Tuberculosis is an extremely insidious disease. The pathogen Mycobacterium tuberculosis can rest undetected many years in the human body, and infected people show no symptoms – until the disease suddenly breaks out. Worldwide, the number of deaths related to tuberculosis amounts to 2 million per year, eight million new infections occur annually. Dangerous centers of infection are, for instance, third-world countries or prisons in countries of the former Soviet Union. In some of the prisons, one hundred percent of the inmates carry the pathogen. Another serious problem is the increasing resistance of tuberculosis-pathogens against antibiotics.
Therefore, next to prevention in the affected countries, the search for new active agents against Mycobacterium tuberculosis has top priority. Funded by the German Ministry of Science and Education, a systematic search for such substances has begun. In the course of this project, scientists around Jens Peter von Kries at the so-called Screening Unit of the Berlin-based Forschungsinstitut für Molekulare Pharmakologie (FMP) made a surprising discovery: They identified a promising agent that inhibits the growth of tuberculosis bacteria. First tests at the cooperating Max Planck Institute for Infection Biology in Berlin showed the effectiveness of the substance in living tissue. "The substance that we discovered attacks the pathogens within their host cells", says Dr. von Kries. These host cells are part of the human immune system and form the first wall of defense agains the disease. In those so-called macrophages the tuberculosis pathogens remain undetected and grow, at the same time blocking an effective response of the immune system.
Currently, the scientists are filing a patent. Thus, Jens Peter von Kries does not want to disclose further details. He only says: "Our substance has already been clinically tested for other purposes. What’s new is the fact that it inhibits the growth of Mycobacterium tuberkulosis." The scientist adds: "Many people encounter the substance in their every-day life."
Dr. Björn Maul | alfa
Study suggests possible new target for treating and preventing Alzheimer's
02.12.2016 | Oregon Health & Science University
The first analysis of Ewing's sarcoma methyloma opens doors to new treatments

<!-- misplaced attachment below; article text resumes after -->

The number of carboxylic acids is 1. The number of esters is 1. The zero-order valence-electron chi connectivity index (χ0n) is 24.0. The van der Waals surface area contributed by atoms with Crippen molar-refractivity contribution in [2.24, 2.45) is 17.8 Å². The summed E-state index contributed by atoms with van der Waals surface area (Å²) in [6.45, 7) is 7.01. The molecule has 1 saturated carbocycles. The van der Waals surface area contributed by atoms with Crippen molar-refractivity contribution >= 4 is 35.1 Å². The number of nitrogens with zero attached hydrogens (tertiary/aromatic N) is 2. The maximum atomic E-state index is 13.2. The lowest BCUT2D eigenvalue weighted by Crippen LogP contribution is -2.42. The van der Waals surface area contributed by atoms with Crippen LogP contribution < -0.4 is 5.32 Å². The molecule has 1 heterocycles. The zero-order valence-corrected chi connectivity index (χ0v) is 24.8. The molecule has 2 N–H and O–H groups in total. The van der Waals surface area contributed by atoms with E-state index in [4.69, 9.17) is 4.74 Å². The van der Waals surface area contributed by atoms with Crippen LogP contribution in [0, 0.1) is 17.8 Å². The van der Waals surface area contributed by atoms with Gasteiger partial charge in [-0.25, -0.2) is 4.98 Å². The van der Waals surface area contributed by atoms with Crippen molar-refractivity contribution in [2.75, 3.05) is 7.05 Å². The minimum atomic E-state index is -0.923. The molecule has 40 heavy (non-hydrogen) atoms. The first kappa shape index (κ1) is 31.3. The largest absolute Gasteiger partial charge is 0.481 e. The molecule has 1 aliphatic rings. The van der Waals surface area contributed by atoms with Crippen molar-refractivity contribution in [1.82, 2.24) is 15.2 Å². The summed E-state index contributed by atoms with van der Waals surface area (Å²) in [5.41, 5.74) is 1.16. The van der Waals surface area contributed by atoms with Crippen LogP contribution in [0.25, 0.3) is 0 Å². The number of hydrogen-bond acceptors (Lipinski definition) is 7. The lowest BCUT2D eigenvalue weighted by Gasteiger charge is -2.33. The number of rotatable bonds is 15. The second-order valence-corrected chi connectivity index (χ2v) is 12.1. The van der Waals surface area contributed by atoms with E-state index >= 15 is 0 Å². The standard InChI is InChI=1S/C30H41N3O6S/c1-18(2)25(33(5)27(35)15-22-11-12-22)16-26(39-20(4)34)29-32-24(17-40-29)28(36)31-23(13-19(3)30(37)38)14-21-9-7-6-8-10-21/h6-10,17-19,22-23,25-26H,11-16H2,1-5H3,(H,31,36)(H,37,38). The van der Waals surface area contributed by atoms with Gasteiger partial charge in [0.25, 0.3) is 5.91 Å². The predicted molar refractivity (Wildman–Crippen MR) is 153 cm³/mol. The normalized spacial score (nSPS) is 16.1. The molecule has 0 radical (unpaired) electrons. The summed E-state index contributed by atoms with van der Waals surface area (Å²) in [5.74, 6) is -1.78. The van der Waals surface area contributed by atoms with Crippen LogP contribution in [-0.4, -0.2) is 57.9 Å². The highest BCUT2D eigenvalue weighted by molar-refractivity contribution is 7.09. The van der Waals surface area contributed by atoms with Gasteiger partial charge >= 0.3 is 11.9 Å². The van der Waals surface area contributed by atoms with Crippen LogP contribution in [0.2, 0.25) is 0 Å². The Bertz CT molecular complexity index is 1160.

01.12.2016 | IDIBELL-Bellvitge Biomedical Research Institute
A multi-institutional research collaboration has created a novel approach for fabricating three-dimensional micro-optics through the shape-defined formation of porous silicon (PSi), with broad impacts in integrated optoelectronics, imaging, and photovoltaics.
Working with colleagues at Stanford and The Dow Chemical Company, researchers at the University of Illinois at Urbana-Champaign fabricated 3-D birefringent...
In experiments with magnetic atoms conducted at extremely low temperatures, scientists have demonstrated a unique phase of matter: The atoms form a new type of quantum liquid or quantum droplet state. These so called quantum droplets may preserve their form in absence of external confinement because of quantum effects. The joint team of experimental physicists from Innsbruck and theoretical physicists from Hannover report on their findings in the journal Physical Review X.
“Our Quantum droplets are in the gas phase but they still drop like a rock,” explains experimental physicist Francesca Ferlaino when talking about the...
The Max Planck Institute for Physics (MPP) is opening up a new research field. A workshop from November 21 - 22, 2016 will mark the start of activities for an innovative axion experiment. Axions are still only purely hypothetical particles. Their detection could solve two fundamental problems in particle physics: What dark matter consists of and why it has not yet been possible to directly observe a CP violation for the strong interaction.
The “MADMAX” project is the MPP’s commitment to axion research. Axions are so far only a theoretical prediction and are difficult to detect: on the one hand,...
Broadband rotational spectroscopy unravels structural reshaping of isolated molecules in the gas phase to accommodate water
In two recent publications in the Journal of Chemical Physics and in the Journal of Physical Chemistry Letters, researchers around Melanie Schnell from the Max...
The efficiency of power electronic systems is not solely dependent on electrical efficiency but also on weight, for example, in mobile systems. When the weight of relevant components and devices in airplanes, for instance, is reduced, fuel savings can be achieved and correspondingly greenhouse gas emissions decreased. New materials and components based on gallium nitride (GaN) can help to reduce weight and increase the efficiency. With these new materials, power electronic switches can be operated at higher switching frequency, resulting in higher power density and lower material costs.
Researchers at the Fraunhofer Institute for Solar Energy Systems ISE together with partners have investigated how these materials can be used to make power...
16.11.2016 | Event News
01.11.2016 | Event News
14.10.2016 | Event News
02.12.2016 | Medical Engineering
02.12.2016 | Agricultural and Forestry Science
02.12.2016 | Physics and Astronomy